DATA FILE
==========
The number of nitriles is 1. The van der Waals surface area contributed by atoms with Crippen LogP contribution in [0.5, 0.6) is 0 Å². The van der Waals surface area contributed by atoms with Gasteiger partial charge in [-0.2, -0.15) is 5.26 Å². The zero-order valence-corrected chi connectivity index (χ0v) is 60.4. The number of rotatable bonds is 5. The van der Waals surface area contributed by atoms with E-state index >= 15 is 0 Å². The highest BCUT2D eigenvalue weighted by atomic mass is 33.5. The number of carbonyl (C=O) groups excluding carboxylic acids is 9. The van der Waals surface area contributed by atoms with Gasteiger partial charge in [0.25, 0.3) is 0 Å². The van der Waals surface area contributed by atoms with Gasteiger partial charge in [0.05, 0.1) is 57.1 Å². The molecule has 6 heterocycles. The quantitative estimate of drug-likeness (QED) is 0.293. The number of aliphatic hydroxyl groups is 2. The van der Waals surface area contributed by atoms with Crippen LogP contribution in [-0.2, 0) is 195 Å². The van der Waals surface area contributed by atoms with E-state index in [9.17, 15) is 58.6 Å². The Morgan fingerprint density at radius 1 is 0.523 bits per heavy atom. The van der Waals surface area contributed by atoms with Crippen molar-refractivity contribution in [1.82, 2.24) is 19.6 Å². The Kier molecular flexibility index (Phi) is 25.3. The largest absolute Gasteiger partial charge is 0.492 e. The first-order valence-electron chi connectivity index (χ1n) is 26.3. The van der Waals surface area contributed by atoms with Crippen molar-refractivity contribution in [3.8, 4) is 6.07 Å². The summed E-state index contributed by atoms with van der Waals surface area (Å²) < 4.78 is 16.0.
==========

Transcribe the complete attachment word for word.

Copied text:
The number of nitriles is 1. The van der Waals surface area contributed by atoms with Crippen LogP contribution in [0.5, 0.6) is 0 Å². The van der Waals surface area contributed by atoms with Gasteiger partial charge in [-0.2, -0.15) is 5.26 Å². The zero-order valence-corrected chi connectivity index (χ0v) is 60.4. The number of rotatable bonds is 5. The van der Waals surface area contributed by atoms with E-state index >= 15 is 0 Å². The highest BCUT2D eigenvalue weighted by atomic mass is 33.5. The number of carbonyl (C=O) groups excluding carboxylic acids is 9. The van der Waals surface area contributed by atoms with Gasteiger partial charge in [0.25, 0.3) is 0 Å². The van der Waals surface area contributed by atoms with Gasteiger partial charge in [0.05, 0.1) is 57.1 Å². The molecule has 6 heterocycles. The quantitative estimate of drug-likeness (QED) is 0.293. The number of aliphatic hydroxyl groups is 2. The van der Waals surface area contributed by atoms with Crippen LogP contribution in [-0.2, 0) is 195 Å². The van der Waals surface area contributed by atoms with E-state index in [9.17, 15) is 58.6 Å². The Morgan fingerprint density at radius 1 is 0.523 bits per heavy atom. The van der Waals surface area contributed by atoms with Crippen molar-refractivity contribution in [1.82, 2.24) is 19.6 Å². The Kier molecular flexibility index (Phi) is 25.3. The largest absolute Gasteiger partial charge is 0.492 e. The first-order valence-electron chi connectivity index (χ1n) is 26.3. The van der Waals surface area contributed by atoms with Crippen molar-refractivity contribution in [3.8, 4) is 6.07 Å². The summed E-state index contributed by atoms with van der Waals surface area (Å²) < 4.78 is 16.0.